16 Air Assault Brigade Commemorates its Service in Afghanistan

A Brigade whose troops were among the first and last to serve on operations in Afghanistan has joined together to commemorate its commitment and pay tribute to its soldiers killed while serving in the country.

Paratroopers from 16 Air Assault Brigade provided security in Kabul in 2002 after the overthrow of the Taliban and led the first major deployment into Helmand Province in 2006, while its Apache attack helicopters were deployed from 2006 until British combat operations ended in late 2014.

A parade at Colchester’s Merville Barracks today (Fri 16 Jan) formally marked the end of 16 Air Asslt Bde’s involvement in Afghanistan and honoured the memory of the 58 soldiers killed while under the brigade’s command.

Some 1,000 soldiers from all of the units that deployed with 16 Air Asslt Brigade, plus civilian support staff, were on parade for a short but solemn service that included the reading of the names of the soldiers who gave their lives. Music was provided by The Band of the Parachute Regiment.

The Brigade Senior Chaplain, Reverend Alan Steele MBE, who deployed to Afghanistan on three occasions with the Brigade, said: “In December 2014 the last soldiers from 16 Air Assault Brigade returned home from operational deployments to Afghanistan, bringing to an end a commitment to that theatre of operations which began in January 2002. It is important that we, as a Brigade, gather together to mark this moment and pause to reflect on our overall involvement in Afghanistan.

“Afghanistan was a demanding commitment and we, as a Brigade, have learned much over the last 13 years. It is appropriate, therefore, to take time to consider all that has been achieved and the Brigade’s contribution to bringing stability to Afghanistan. It is appropriate, too, to acknowledge that this contribution was achieved at the cost of the 58 soldiers who died while serving with the Brigade in Helmand, and to remember them and honour their sacrifice, as we now prepare to face our next operational task in a very uncertain world.”

2002, Op FINGAL
A battlegroup based around 2nd Battalion The Parachute Regiment provided security in Kabul for three months after the overthrow of the Taliban.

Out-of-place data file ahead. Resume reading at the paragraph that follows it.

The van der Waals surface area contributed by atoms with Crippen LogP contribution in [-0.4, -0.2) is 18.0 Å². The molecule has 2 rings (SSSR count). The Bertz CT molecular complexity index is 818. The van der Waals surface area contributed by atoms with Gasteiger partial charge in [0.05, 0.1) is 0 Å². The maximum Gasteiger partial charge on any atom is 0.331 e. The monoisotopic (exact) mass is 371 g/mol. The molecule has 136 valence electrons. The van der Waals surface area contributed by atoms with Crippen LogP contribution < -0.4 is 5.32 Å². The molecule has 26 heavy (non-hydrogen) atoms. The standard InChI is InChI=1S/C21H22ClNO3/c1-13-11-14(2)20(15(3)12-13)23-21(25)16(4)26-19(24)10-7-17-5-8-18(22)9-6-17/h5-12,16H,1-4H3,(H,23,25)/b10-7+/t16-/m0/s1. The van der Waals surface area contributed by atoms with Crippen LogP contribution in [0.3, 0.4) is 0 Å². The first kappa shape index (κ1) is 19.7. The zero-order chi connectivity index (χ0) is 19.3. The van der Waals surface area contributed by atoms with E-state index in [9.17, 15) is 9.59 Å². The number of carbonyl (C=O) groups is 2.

2006, Op HERRICK 4
A battlegroup based around 3rd Battalion The Parachute Regiment was the first British troops to move into Helmand Province.

2008, Op HERRICK 8
Both the 2nd and 3rd battalions of The Parachute Regiment deployed on operations together for the first time since the Falklands Conflict. A key achievement was the delivery of a hydroelectric turbine to the Kajaki Dam.

2010/11, Op HERRICK 13
The full brigade deployed with key achievements include improving security by driving insurgents out of several communities in Nahr-e Saraj and Nad-e Ali districts; supporting the training of Afghan National Security Forces; and helping with reconstruction and development work.

Captain Joe Scrivener, of 3rd Battalion The Parachute Regiment, deployed on the Brigade’s three HERRICK tours. “It is very important to gather like this to formally bring our involvement in Afghanistan to a close and it was a very poignant service,” he said. “I knew many of those killed, some as close friends, and to hear their names read out was extremely moving.

“The three tours were the best of times and the worst of times, but we did what was asked of us and I am extremely proud of the positive effect we had in Afghanistan. When I left in 2011, schools and shops were opening and the Afghan National Army was growing in capability and confidence.”

The Apaches, based out of Wattisham Flying Station in Suffolk, were deployed continuously in Afghanistan from 2006 until the end of 2014. As well as precision strikes in support of ground troops, their role was to escort helicopters and land convoys and provide a near all-weather surveillance capability.

Major Simon Wilsey, of 4 Regiment Army Air Corps, completed five four month deployments flying the Apache.

He said: “Afghanistan has been the proving ground for the Apache and we have been able to fully integrate it into the British Army’s way of operating and show that it can be a battle-winning asset. Operations evolved massively, from very demanding tours flying in support of British troops in combat to a more stable and settled country that Afghan forces were policing.

“This service has been very important to gather the entire Brigade together and reflect on what we have achieved in Afghanistan and pay tribute to those who made the ultimate sacrifice.”

16 Air Assault Brigade is the British Army’s largest brigade with some 6,200 soldiers, combining the speed and agility of airborne and air assault troops with the potency of Apache attack helicopters. The brigade’s core role is to provide the Air Assault Task Force (AATF), the British Army’s rapid reaction force, which is ready to deploy anywhere in the world at short notice to conduct the full spectrum of military operations, from non-combatant evacuation operations to warfighting. The brigade is part of the Joint Helicopter Command, which brings together helicopter forces from the Royal Navy, Army and RAF.

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